Three journalists working with Vice News have been charged with "engaging in terrorist activity" on behalf of ISIL (ISIS), because one of them used encryption software. A Turkish official told Al Jazeera : "The main issue seems to be that the journalists' fixer uses a complex encryption system on his personal computer that a lot of ISIL militants also utilise for strategic communications." There are no details as to what that "complex encryption system" might be, but it seems likely that it is nothing more than the PGP email encryption software, or perhaps the The Onion Router (TOR) system, both of which are very widely used, and not just by ISIL. The correspondent and cameraman for Vice News, who are both British, and their fixer , who is Iraqi but Turkey-based, were arrested last Thursday in Diyarbakir, located in south-eastern Turkey, and an important centre for the country's Kurdish population. According to The Guardian , the Vice News journalists were covering "recent clashes between Turkish security forces and the Patriotic Revolutionary Youth Movement, the youth wing of the outlawed Kurdistan Workers’ Party (PKK)." Further Reading Exposing those tensions would not have endeared them to the Turkish authorities, and the real reason for their arrest may be to stop them reporting on this sensitive issue. What is particularly troubling, however, is that it seems the mere use of encryption software is enough for three journalists to be arrested on terrorism charges. As Ars has reported, this demonisation of crypto is not confined to foreign lands. The UK prime minister, David Cameron, has said he does not intend to "leave a safe space—a new means of communication—for terrorists to communicate with each other," whatever that means in practice. Similarly, law enforcement officials on both sides of the Atlantic have warned of things " going dark " because of the growing use of encryption by criminals. The latest move by the Turkish authorities is simply one more attempt to paint crypto as inherently suspicious, perhaps with a view to making its use explicitly illegal at some point. This post originated on Ars Technica UK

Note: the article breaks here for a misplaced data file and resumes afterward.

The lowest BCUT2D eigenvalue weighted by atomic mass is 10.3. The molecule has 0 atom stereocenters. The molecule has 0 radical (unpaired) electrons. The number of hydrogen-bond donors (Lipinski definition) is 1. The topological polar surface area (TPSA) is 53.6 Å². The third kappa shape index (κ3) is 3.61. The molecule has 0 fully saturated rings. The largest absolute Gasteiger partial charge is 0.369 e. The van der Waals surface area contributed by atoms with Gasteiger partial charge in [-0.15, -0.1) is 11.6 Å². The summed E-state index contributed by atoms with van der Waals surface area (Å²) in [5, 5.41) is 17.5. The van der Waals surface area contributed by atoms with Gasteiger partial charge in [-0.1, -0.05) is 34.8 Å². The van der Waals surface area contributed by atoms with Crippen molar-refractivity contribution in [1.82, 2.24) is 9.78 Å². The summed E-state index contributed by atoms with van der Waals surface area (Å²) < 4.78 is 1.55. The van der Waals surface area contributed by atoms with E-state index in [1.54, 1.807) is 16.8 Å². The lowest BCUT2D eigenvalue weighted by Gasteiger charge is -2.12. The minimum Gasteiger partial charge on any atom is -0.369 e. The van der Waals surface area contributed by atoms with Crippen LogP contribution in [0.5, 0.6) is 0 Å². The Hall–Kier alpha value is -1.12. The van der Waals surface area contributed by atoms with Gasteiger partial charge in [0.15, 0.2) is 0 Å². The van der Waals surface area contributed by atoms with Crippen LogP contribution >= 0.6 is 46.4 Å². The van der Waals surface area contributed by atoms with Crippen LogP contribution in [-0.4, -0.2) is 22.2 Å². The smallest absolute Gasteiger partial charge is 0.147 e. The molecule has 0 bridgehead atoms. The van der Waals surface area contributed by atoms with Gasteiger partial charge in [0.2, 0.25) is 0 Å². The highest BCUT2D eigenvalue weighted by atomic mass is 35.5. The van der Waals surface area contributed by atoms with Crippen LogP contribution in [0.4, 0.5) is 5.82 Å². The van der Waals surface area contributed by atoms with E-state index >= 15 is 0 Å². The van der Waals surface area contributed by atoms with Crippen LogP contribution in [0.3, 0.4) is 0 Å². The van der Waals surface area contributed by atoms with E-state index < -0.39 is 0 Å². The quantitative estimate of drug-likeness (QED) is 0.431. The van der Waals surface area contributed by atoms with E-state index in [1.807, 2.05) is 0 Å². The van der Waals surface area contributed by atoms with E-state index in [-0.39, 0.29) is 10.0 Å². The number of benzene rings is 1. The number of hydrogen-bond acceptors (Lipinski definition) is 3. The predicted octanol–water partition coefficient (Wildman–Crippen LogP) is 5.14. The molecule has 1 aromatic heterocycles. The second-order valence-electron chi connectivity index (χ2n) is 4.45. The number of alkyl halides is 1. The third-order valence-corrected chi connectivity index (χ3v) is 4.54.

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PhantomAlert files suit against Waze, claims Waze copied its database, incorporated it into its own application before sale to Google (Cyrus…